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Reverse Mortgages

This topic is covered in detail by an excellent article, Reverse mortgages fraught with pitfalls by Business Editor, Ellen Roseman, Toronto Star, July 20th 2003. The mathematical aspects, that will be covered here are actually quite simple because a reverse mortgage is just another name for a negative amortization schedule.

Assume your home has a current market value of $400,000. A reverse mortgage company would give you say 30% of that value in cash. You now have $120,000 in your hand and have a loan for the next ten years where you do not make any payments (a negative amortization schedule) and the monthly interest accrues and is compounded semi-annually. The reverse mortgage company actually adjusts the annual interest rate every year but for the sake of the example we will choose a constant 7.25% which is the going rate in Canada in 2003.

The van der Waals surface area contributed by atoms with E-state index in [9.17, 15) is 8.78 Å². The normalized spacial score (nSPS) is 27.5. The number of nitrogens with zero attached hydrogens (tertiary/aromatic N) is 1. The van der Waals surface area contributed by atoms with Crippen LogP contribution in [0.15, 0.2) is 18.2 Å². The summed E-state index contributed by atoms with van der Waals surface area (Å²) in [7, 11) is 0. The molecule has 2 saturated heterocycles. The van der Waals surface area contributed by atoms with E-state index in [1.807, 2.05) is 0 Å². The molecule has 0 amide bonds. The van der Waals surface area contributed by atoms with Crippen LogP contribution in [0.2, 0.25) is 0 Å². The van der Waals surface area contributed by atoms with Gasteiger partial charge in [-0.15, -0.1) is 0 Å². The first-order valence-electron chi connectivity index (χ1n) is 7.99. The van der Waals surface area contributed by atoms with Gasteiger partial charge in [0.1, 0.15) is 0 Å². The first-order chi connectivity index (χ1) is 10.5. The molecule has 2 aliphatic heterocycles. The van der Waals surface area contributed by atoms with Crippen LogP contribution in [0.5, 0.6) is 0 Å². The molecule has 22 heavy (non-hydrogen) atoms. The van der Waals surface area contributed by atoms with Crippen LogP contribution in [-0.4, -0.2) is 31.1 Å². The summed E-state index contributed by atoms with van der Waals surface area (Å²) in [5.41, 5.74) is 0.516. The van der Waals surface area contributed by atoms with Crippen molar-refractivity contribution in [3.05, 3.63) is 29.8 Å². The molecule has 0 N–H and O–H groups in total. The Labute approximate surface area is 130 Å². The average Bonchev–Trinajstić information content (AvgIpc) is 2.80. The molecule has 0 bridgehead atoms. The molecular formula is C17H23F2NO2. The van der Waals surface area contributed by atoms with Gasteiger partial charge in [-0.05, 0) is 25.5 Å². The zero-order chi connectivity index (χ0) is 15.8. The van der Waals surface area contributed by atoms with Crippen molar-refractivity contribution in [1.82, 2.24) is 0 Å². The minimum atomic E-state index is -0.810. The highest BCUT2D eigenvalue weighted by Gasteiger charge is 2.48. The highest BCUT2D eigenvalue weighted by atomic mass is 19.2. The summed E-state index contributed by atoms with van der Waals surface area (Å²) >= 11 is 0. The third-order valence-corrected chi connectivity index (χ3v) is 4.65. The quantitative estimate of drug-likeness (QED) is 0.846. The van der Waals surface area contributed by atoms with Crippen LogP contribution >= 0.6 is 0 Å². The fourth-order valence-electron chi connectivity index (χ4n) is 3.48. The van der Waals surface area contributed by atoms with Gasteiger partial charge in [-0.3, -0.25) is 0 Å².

You simply generate an amortization schedule for 10 years at 7.25% for monthly payments on a principal of $120,000 and then do a negative amortization schedule by making all the payments zero. If one wanted to verify the reverse mortgage companies calculations it would be a simple matter of inserting the appropriate interest rate for each year before doing the negative amortization schedule.

(Screenshot 1)

After 10 ten years you would owe the reverse mortgage company $244,608.81




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